48 sets of genomes reveal the origin of birds.

Scientists have long acknowledged that dinosaurs are extinct, and that’s why children have a passion for this large reptile. Sixty-five million years ago, an asteroid hit the Earth, causing the death of dinosaurs. The impact opened the fifth extinction of the Earth’s species, instantly freeing up a large number of vacant niches for mammals.

However, technically speaking, dinosaurs may not be completely extinct. Whether on swaying branches or at rich banquets, their offspring can be found all over the world. Genes and fossils have proved that modern birds are descendants of theropods. The theropod dinosaur is a bipedal dinosaur, including some of the surviving Tyrannosaurus Rex from the fifth mass extinction. Taxonomists suspect that when asteroids hit Earth, the ancestors of modern birds, like mammals, faced excellent evolutionary opportunities.

This week, the Journal Science published the results of a major project that fully supports the theory. The project sequenced the genomes of 48 modern bird species. By building a tree of bird evolution, scientists found that after the impact of asteroids on the Earth, species began to evolve explosively millions of years ago, forming Neoaves, which includes 95% of modern bird species.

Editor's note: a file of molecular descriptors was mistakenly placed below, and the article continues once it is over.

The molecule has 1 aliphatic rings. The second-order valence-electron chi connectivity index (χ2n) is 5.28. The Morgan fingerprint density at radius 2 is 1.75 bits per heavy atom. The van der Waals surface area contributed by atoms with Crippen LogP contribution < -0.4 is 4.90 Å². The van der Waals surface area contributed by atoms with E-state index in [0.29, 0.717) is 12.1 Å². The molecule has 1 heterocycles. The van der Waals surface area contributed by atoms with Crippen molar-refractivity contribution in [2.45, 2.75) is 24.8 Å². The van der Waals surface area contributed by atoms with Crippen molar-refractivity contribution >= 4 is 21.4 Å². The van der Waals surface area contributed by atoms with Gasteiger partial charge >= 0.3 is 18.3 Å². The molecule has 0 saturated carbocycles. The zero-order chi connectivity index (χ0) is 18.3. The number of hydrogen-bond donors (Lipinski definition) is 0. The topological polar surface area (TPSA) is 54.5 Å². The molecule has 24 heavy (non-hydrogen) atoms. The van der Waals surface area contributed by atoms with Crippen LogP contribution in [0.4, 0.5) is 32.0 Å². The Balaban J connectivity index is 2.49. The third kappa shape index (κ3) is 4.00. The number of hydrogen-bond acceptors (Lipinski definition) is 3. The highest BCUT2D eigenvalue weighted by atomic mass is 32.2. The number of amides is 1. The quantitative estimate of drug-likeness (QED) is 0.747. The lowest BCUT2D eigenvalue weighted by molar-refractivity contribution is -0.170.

The project also explains how science and technology are changing biology. In the past, biologists allocated different parts of the evolutionary tree of birds by studying the physiological and behavioral characteristics of different birds. However, biologists have different opinions about which characteristics are considered to be the most important ones. Gene analysis opens another window for biologists, through which the evolution of birds can be seen at a glance. But because of limited technology, taxonomists can only use a small number of genes to construct evolutionary trees.

Unlike the bird evolutionary tree constructed in the past, the new evolutionary tree is constructed through the whole genome. This has benefited from two major advances. First, the cost of gene sequencing has dropped rapidly, and it is thousands of times cheaper than it was in 2007. Secondly, computer power has increased (much slower than the cost of gene sequencing). Biologists put genomic data from the project into huge supercomputers, screened and aligned DNA sequences, and in a few weeks the final evolutionary tree was obtained.

Genome-wide sequencing also allows scientists to study the evolution of individual characteristics. Modern birds share a common predatory ancestor. But under different isolation conditions, they lost their ancestral habits. Similarly, learning and singing abilities (interestingly, they are genetically similar to human language abilities) seem to have evolved at least twice.

This method is not limited to bird research. Similar research projects for mammals are also possible using the genomes that have been measured. The cost of DNA sequencing will continue to decrease, the computing power of computers will be stronger, and the evolutionary tree constructed by taxonomists will become more realistic.